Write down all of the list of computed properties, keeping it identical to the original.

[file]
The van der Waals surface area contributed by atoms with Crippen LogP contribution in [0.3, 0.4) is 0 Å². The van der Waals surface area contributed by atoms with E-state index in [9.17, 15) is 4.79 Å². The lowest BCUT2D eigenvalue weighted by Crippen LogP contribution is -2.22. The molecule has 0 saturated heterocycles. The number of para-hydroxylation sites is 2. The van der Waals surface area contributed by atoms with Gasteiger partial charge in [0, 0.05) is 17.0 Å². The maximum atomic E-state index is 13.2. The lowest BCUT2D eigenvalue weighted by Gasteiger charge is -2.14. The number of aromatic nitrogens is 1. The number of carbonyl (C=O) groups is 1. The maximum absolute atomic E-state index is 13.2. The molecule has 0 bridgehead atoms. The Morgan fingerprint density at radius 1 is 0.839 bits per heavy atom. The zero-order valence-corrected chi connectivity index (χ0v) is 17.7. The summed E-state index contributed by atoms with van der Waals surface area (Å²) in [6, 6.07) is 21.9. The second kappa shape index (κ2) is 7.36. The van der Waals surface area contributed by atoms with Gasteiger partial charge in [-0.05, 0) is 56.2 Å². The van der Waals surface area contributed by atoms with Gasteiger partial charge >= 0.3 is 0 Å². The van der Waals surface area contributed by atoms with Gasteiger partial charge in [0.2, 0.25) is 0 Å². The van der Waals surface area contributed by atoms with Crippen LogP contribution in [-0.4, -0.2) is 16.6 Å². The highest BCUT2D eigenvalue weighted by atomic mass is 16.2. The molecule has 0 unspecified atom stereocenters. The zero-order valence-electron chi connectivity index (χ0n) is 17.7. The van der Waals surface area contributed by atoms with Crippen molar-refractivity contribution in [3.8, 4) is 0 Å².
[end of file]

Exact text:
The van der Waals surface area contributed by atoms with Crippen LogP contribution in [0.3, 0.4) is 0 Å². The van der Waals surface area contributed by atoms with E-state index in [9.17, 15) is 4.79 Å². The lowest BCUT2D eigenvalue weighted by Crippen LogP contribution is -2.22. The molecule has 0 saturated heterocycles. The number of para-hydroxylation sites is 2. The van der Waals surface area contributed by atoms with Gasteiger partial charge in [0, 0.05) is 17.0 Å². The maximum atomic E-state index is 13.2. The lowest BCUT2D eigenvalue weighted by Gasteiger charge is -2.14. The number of aromatic nitrogens is 1. The number of carbonyl (C=O) groups is 1. The maximum absolute atomic E-state index is 13.2. The molecule has 0 bridgehead atoms. The Morgan fingerprint density at radius 1 is 0.839 bits per heavy atom. The zero-order valence-corrected chi connectivity index (χ0v) is 17.7. The summed E-state index contributed by atoms with van der Waals surface area (Å²) in [6, 6.07) is 21.9. The second kappa shape index (κ2) is 7.36. The van der Waals surface area contributed by atoms with Gasteiger partial charge in [-0.05, 0) is 56.2 Å². The van der Waals surface area contributed by atoms with Gasteiger partial charge >= 0.3 is 0 Å². The van der Waals surface area contributed by atoms with Gasteiger partial charge in [0.2, 0.25) is 0 Å². The van der Waals surface area contributed by atoms with Crippen LogP contribution in [-0.4, -0.2) is 16.6 Å². The highest BCUT2D eigenvalue weighted by atomic mass is 16.2. The molecule has 0 unspecified atom stereocenters. The zero-order valence-electron chi connectivity index (χ0n) is 17.7. The van der Waals surface area contributed by atoms with Crippen molar-refractivity contribution in [3.8, 4) is 0 Å².